LOS ANGELES (CBSLA) – The Los Angeles Unified School District is calling on state officials to provide it with more funding before it can even consider safely reopening schools.
LAUSD and the unions which represent its teachers and employees released a joint statement Monday asking for the state to beef up a $2 billion school reopening proposal which Gov. Gavin Newsom announced in late December. The district said that the state needs to do significantly more to provide help for schools in “low-income communities of color.”READ MORE: DEA Agents Going Online In Effort To Catch Drug Dealers, Distributors
Under Newsom’s plan, students in younger grades across the state would return to class as early as February, while older grades would see a phased in return in the spring. The $2 billion would go towards providing school districts statewide with more testing, ventilation and personal protective equipment once they reopen.
However, to take part in the plan, regions would need to meet a benchmark of less than 28 coronavirus cases per 100,000 population. As of Monday, L.A. County remains a coronavirus hotbed, with a record high number of hospitalizations and deaths. Its case rate is 107.9 per 100,000, nowhere near what is required to safely reopen. In a briefing Monday, LAUSD Superintendent Austin Beutner implied that Newsom’s plan seems unrealistic.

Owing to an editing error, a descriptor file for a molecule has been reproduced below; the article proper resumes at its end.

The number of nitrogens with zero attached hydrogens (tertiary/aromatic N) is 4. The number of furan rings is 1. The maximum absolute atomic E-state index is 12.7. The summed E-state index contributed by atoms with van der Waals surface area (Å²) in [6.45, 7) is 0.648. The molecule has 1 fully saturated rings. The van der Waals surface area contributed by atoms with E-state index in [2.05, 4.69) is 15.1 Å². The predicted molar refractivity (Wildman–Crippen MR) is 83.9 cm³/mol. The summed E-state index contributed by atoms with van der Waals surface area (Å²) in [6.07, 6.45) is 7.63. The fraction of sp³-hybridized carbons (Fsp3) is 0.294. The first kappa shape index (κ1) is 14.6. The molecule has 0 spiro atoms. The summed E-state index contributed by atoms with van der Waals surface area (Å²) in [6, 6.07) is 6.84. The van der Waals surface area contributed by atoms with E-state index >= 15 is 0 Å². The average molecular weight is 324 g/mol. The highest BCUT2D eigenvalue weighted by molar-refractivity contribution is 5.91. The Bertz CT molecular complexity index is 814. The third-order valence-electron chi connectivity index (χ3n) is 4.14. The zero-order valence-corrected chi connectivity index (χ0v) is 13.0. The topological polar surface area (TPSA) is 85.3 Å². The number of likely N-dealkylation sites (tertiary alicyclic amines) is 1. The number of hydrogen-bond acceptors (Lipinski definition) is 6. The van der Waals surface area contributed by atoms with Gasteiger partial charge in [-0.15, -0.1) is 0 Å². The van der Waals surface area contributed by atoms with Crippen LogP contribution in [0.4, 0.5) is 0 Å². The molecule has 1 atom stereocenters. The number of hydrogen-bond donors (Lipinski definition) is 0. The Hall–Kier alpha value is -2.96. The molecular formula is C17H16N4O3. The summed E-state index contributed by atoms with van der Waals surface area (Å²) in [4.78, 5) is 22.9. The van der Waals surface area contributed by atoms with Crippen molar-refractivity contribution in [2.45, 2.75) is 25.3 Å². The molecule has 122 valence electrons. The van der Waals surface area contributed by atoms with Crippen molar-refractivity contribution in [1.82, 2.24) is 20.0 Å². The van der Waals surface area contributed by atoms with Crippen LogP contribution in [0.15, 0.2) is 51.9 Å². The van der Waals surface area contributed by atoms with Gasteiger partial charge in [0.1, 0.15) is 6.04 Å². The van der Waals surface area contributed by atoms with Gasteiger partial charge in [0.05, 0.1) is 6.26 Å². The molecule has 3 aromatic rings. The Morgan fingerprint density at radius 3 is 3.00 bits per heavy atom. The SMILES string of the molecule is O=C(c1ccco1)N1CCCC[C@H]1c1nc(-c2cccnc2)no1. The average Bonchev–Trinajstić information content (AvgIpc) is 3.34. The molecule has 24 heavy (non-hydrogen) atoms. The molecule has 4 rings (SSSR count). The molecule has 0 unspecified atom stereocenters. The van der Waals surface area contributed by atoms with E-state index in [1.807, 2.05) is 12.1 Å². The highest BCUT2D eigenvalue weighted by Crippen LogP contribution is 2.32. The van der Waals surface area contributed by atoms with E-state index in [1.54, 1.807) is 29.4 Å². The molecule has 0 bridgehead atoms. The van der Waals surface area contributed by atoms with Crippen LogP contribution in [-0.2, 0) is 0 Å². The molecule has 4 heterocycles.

“The plan fails to provide the help our schools will need to reopen classrooms,” Beutner said. “The governor’s plan does not address the disproportionate impact the virus is having on low-income communities of color. It leaves the definition of a safe school environment, and the standard for reopening classrooms, up to the individual discretion of 1,037 school districts across the state, creating a patchwork of safety standards in the face of a statewide health crisis.”READ MORE: Report: Orange County Hate Crimes Against Asian-Americans Up 1,200%
LAUSD campuses have been closed to in-person instruction since the pandemic took hold last March. While dozens of private schools and a handful of public school districts in more affluent areas have received waivers from the county to reopen in some form, LAUSD has been unable to do so. Last week, L.A. County Public Health Director Dr. Barbara Ferrer called on schools countywide to close through at least the end of January because of the crush of cases.
LAUSD and its labor partners say the state needs to provide funding for all schools who likely won’t be able to open by Feb. 1 or March 1. It also called on the state to use public health funds, and not education funds, for coronavirus testing and vaccinations.
Furthermore, it asks for a “clear state standard for COVID-related health issues in schools.”MORE NEWS: OC Receives More Than 83,000 COVID-19 Vaccine Doses In Single Day
LAUSD is the second largest school district in the nation, with over 600,000 students and 75,000 staff.